Seijun Suzuki: The Early Years. Vol. 1 – Seijun Rising: The Youth Movies
These early efforts from Seijun Suzuki are essential for fans of the late director who would go on to make Japanese new wave classics like Tokyo Drifter and Branded to Kill
The recently departed Japanese director Seijun Suzuki has had a resurgence of late in the world of British home distribution. Though a couple of his more famous films – like pop art classic Tokyo Drifter – got put out with middling transfers by small companies in the early aughts, the last few years have seen labels like Eureka’s Masters of Cinema, and, particularly, Arrow Video, raid the man’s archives for some remastered pleasures.
With Arrow's latest package, the distributor is on its third Suzuki box set in as many years, and interest in the filmmaker’s output is evidently high enough to justify a collection bundling together some of his earliest efforts, all of which are making their home video debuts outside Japan with this release.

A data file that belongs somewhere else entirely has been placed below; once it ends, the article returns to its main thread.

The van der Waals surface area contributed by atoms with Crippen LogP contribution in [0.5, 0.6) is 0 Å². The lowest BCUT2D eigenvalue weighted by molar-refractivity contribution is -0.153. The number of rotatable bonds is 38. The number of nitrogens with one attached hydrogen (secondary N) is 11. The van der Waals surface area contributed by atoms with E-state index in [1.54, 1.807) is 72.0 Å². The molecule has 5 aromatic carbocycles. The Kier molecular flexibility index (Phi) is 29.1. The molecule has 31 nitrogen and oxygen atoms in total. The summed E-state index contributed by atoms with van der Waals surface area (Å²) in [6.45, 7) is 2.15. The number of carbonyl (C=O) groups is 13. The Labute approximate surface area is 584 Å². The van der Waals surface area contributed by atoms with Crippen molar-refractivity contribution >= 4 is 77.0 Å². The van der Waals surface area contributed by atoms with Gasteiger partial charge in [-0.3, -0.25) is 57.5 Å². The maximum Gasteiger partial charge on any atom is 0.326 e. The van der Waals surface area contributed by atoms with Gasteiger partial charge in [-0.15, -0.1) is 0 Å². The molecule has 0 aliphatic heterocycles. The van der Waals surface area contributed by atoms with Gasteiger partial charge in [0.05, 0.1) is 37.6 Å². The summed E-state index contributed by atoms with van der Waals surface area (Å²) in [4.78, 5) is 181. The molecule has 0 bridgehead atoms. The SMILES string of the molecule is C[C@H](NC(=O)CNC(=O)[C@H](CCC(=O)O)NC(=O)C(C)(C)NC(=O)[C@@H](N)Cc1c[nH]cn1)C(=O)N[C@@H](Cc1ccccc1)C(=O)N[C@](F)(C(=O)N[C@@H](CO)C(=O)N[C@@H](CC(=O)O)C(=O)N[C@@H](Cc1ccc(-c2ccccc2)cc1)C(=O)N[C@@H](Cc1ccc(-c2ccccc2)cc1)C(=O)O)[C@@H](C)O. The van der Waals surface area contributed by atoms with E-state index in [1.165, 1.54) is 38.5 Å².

Focusing on Suzuki’s youth-centred movies, the films assembled here rarely branch into any of the eccentricities the director would later become best known for with offbeat works like Branded to Kill. That said, the likes of Teenage Yakuza (1962), The Incorrigible (1963), Born Under Crossed Stars (1965) and The Wind-of-Youth Group Crosses the Mountain Pass (1961) all showcase his talent at injecting verve into even the simplest-seeming stock tales.
The oldest film in the set, The Boy Who Came Back (1958), is a particular highlight in its portrait of a tempestuous hoodlum struggling to make a clean break after various stints in reform school and the relationship he forms with the young woman assigned to aid his transition back into society. It’s notable for being Suzuki’s first collaboration with future regular stars Akira Kobayashi and Jo Shishido.
Arrow Academy’s limited edition boxset – only 3000 copies are being produced – is a dual format collection, providing buyers with both Blu-ray and DVD. The few special features include an introduction to the films by critic Tony Rayns and a selection of trailers and stills from films’ original release. The set also includes a 60-page illustrated book that features new writing by critic and author Jasper Sharp. [Josh Slater-Williams]
Released by Arrow Video